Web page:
Distributed Servers Could Become 'Data Furnaces'
We have been covering the use of datacenter waste heat to warm facilities from municipal buildings to swimming pools since 2009. That led to coverage of a 2011 Microsoft research idea for how individual servers might become 'data furnances'. That original post with excerpts from the researchers' publication is available below.
Two European companies have now brought the idea to market. One explains the concept with a video.
Cloud&Heat is a German company "The [company's] cloud servers are installed directly in the properties to be heated and connected to a virtual data centre via the Internet." The technology originated at the Dresden University of Technology. Cloud&Heat is raising capital via the new mechanism of crowdfunding.
Qarnot Computing is a French company. It offers its excess capacity during cold weather to academic projects so it can generate the required heat for customers.
(You may have to refresh your browser window to force the video to display to the right.)
Original 2011 Post
Microsoft researchers have proposed that "servers can be sent to homes and office buildings and used as a primary heat source. We call this approach the Data Furnace or DF. Data Furnaces have three advantages over traditional data centers: 1) a smaller carbon footprint 2) reduced total cost of ownership per server 3) closer proximity to the users." Data centers are already being used as heating sources in Europe, 'data furnaces' takes the concept to the distributed residential level.
Here are some excerpts from The Data Furnace: Heating Up with Cloud Computing:
From a manageability and physical security point of view, the easiest adopters of this idea are office buildings and apartment complexes. A mid-sized data center (e.g. hundreds of kilowatts) can be hosted inside the building and the heat it generates will be circulated to heat the building. Dedicated networking and physical security infrastructure can be built around it, and a dedicated operator can be hired to manage one or more of them. Their operation cost will be similar to operating other urban data centers, and can leverage the current trend to- ward sealed server containers that are replaced as a unit to save repair/replacement costs. As a thought provoking exercise, we push this vision to the extreme in this paper. We investigate the feasibility of Data Furances or DFs, which are micro-datacenters, on the order of 40 to 400 CPUs, that serve as the primary heat source for a single-family home.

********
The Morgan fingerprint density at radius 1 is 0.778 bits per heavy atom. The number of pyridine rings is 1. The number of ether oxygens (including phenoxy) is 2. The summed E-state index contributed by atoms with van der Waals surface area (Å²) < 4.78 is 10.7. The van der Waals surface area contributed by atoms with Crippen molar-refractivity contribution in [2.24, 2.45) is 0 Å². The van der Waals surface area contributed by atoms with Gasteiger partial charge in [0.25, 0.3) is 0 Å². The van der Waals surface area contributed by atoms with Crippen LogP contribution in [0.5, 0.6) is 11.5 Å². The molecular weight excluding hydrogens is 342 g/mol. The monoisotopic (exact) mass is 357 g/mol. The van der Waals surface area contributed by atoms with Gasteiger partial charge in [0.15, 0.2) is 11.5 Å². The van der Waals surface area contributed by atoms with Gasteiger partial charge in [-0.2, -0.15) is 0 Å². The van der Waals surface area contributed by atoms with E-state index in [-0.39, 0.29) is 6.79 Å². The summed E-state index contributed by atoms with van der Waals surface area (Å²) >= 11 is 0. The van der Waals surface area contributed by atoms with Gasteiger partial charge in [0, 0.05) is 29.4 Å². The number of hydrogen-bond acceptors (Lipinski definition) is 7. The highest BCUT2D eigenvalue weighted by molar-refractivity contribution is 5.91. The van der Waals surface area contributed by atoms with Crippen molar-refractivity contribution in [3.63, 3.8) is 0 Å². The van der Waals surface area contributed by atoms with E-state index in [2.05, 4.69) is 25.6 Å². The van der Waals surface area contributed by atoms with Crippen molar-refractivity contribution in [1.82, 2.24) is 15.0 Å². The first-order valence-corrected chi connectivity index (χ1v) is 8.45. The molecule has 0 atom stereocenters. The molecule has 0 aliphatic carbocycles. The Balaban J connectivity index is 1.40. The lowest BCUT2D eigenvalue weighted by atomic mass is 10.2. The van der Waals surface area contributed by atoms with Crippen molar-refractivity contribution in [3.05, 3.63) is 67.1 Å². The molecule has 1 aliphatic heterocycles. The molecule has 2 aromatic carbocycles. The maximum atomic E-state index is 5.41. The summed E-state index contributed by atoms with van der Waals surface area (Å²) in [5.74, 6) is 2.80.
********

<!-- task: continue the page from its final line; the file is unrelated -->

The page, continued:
DFs reduce the total cost of conventional datacenters in three main ways. First, much of the initial capital in- vestment to build the infrastructure for a datacenter is avoided, including real estate, construction costs, and the cost of new power distribution, networking equipment, and other facilities. A second and related benefit is that operating costs are reduced. For example, cooling cost is significant in centralized data centers due to the power density, but DFs have essentially no additional coolng or air circulation costs since the heat distribution system in the house already circulates air. Thus, DFs increase the power usage efficiencies (PUE) over conventional datacenters. Finally, the money to buy and operate a furnace for home heating is avoided, and can be used instead to offset the cost of servers: the cloud service provider can sell DFs at the price of a furnace, and charge household owners for home heating.
One disadvantage of DFs is that the retail price of electricity is usually higher in the residential areas by 10% to 50% than industrial areas. Another potential disadvantage is that the network bandwidth can cost more in homes if the home broadband link cannot satisfy the service and a high bandwidth link must be purchased. Finally, maintenance costs will increase because the machines will be geographically distributed.
To weigh these advantages and disadvantages, we perform a total cost of ownership (TCO) analysis for both DFs and conventional data centers.
The paper can be downloaded here.